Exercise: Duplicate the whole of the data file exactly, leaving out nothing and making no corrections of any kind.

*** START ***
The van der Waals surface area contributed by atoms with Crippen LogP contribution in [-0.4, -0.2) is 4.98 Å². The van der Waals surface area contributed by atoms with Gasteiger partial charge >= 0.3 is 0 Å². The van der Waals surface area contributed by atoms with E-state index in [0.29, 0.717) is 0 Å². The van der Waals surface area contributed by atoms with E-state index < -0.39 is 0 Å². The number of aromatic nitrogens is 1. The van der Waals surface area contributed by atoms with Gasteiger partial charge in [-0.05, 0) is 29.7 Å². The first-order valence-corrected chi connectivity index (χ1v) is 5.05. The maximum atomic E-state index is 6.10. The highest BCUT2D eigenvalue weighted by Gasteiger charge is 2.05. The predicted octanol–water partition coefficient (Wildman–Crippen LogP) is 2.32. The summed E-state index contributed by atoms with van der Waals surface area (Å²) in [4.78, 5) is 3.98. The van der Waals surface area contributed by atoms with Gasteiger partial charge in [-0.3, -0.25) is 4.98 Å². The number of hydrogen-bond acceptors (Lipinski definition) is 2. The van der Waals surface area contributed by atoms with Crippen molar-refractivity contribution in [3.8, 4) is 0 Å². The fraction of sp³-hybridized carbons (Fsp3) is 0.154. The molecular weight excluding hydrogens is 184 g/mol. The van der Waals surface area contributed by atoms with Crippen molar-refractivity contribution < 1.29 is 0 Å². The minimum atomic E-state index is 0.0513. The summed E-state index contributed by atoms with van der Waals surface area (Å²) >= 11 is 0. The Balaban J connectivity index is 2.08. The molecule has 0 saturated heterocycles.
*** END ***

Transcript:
The van der Waals surface area contributed by atoms with Crippen LogP contribution in [-0.4, -0.2) is 4.98 Å². The van der Waals surface area contributed by atoms with Gasteiger partial charge >= 0.3 is 0 Å². The van der Waals surface area contributed by atoms with E-state index in [0.29, 0.717) is 0 Å². The van der Waals surface area contributed by atoms with E-state index < -0.39 is 0 Å². The number of aromatic nitrogens is 1. The van der Waals surface area contributed by atoms with Gasteiger partial charge in [-0.05, 0) is 29.7 Å². The first-order valence-corrected chi connectivity index (χ1v) is 5.05. The maximum atomic E-state index is 6.10. The highest BCUT2D eigenvalue weighted by Gasteiger charge is 2.05. The predicted octanol–water partition coefficient (Wildman–Crippen LogP) is 2.32. The summed E-state index contributed by atoms with van der Waals surface area (Å²) in [4.78, 5) is 3.98. The van der Waals surface area contributed by atoms with Gasteiger partial charge in [-0.3, -0.25) is 4.98 Å². The number of hydrogen-bond acceptors (Lipinski definition) is 2. The van der Waals surface area contributed by atoms with Crippen molar-refractivity contribution in [3.8, 4) is 0 Å². The fraction of sp³-hybridized carbons (Fsp3) is 0.154. The molecular weight excluding hydrogens is 184 g/mol. The van der Waals surface area contributed by atoms with Crippen molar-refractivity contribution < 1.29 is 0 Å². The minimum atomic E-state index is 0.0513. The summed E-state index contributed by atoms with van der Waals surface area (Å²) >= 11 is 0. The Balaban J connectivity index is 2.08. The molecule has 0 saturated heterocycles.